Millennial Entrepreneurship Largely Driven By Social Causes
In the world of social entrepreneurialism, changes in technology and social media have been a big boon. But the impact of Millennials entering the field has been the biggest boon of all.
Millennials now make up over one-third of the workforce, which means they are the largest individual segment in the market. Changes in the field of social entrepreneurialism are already taking place as a result.
Millennials, more dedicated to a work life that gives them meaning than previous generations, are more naturally drawn to social entrepreneurialism with a general desire of making the world a better place.
"I think both as a product of technology and of their immense talent, Millennials have tremendous options. If they aren't happy in their roles or if their skills are not being fully utilized, this generation is particularly savvy in its ability to pivot and seek out new opportunities," said Baltimore Corps CEO Fagan Harris.
"Millennials are more active in seeking out work that is highly meaningful to them, and that often translates to cause-driven work."
In an interview with Conscious Company Magazine, entrepreneur Radha Agrawal described the Millennial mindset of what they seek from work. "If I were to draw a Venn diagram, there'd be three circles: One circle would say community, one circle would say wellness and one circle would say fun," Agrawal said.
Companies that want to take advantage of this Millennial desire for self-satisfaction from their employment need to refocus their efforts on reaching out to Millennials, and companies that want to reach out to the growing consumer body of Millennials are dipping their toes in activism if only to attract the Millennial crowd, as well.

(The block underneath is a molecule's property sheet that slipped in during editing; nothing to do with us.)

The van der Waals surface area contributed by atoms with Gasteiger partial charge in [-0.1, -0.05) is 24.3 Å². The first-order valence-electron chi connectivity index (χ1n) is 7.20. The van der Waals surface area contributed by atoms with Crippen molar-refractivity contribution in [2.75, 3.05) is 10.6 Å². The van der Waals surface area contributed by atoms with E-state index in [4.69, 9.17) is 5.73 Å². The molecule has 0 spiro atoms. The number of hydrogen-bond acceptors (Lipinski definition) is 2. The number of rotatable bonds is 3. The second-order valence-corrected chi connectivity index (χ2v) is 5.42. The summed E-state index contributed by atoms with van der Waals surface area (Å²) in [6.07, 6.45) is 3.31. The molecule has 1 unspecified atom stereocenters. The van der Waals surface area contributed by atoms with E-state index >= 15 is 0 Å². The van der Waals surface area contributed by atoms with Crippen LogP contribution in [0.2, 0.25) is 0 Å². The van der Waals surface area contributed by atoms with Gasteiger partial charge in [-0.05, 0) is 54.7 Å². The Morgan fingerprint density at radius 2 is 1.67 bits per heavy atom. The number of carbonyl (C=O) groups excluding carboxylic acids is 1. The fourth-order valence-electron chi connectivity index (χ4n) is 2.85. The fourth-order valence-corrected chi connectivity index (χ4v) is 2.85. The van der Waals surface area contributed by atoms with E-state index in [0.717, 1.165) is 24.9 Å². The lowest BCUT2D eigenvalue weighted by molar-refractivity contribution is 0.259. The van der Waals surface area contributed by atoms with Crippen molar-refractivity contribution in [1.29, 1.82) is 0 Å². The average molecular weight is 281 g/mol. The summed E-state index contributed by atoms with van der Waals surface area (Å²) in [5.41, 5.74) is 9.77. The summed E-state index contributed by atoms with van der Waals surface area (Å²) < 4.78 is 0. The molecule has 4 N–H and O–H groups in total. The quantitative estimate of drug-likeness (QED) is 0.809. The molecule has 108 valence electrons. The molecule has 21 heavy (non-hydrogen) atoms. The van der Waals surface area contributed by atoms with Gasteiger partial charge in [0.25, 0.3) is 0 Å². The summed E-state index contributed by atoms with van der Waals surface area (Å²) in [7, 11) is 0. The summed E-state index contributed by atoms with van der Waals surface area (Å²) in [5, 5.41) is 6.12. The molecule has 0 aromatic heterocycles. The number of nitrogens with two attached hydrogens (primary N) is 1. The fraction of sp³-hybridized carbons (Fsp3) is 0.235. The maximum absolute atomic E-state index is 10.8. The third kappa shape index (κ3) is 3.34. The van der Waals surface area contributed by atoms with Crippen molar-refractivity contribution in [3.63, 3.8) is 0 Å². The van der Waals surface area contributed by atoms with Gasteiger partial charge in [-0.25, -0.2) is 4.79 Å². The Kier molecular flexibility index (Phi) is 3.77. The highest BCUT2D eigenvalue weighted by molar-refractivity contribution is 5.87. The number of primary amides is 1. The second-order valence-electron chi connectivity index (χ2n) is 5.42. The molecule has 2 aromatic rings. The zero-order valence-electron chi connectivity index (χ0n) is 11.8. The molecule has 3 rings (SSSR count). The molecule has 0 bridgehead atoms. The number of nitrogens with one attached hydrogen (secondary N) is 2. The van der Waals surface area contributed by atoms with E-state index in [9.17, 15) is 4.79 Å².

In addition, the instant-gratification attitude of Millennials often produces a get-it-done attitude that coincides well with entrepreneurialism, making them excellent candidates with sufficient motivation for change and the drive to try and achieve it.
Millennials are fans of collaboration, which means they desire in some way to work with others to produce results, even if they're the target.
"Companies that understand this and figure out ways to engage in this co-creation relationship with Millennials will have an edge," said entrepreneur Jason Haber. This is a willing and available force of people with similar goals of improving the world, and taking advantage of it can be a huge boon to activist organizations.
This new generation is also interested in moving beyond money to achieve social gains, having been disillusioned by historical promises of influxes of cash making everything better. Instead, they're interested in revolutionary solutions and ideas that throw away old playbooks, and they're willing to campaign for these new solutions to get people on board.
The active presence Millennials have on social media "is a two-way street, enabling information to become more accessible while bringing together millions of other Millennials," Haber said.
Companies looking to engage Millennials must prioritize social media to reach out, build communities and encourage activism.
"I think the future of entrepreneurship is social entrepreneurship," said Miki Agrawal to Conscious Company Magazine. "I think all businesses will have to be conscious businesses. I just joined the Conscious Capitalism board as one of 18 members. The whole idea is that business will elevate humanity — not philanthropy, not charity, not corporate social responsibility, but conscious business. I think businesses in the future won't thrive unless they have a mission."
The Agrawal sisters are just one example of Millennial social entrepreneurs, and they see the future of business as moving towards what all Millennials seek: a socially conscious mission and purpose.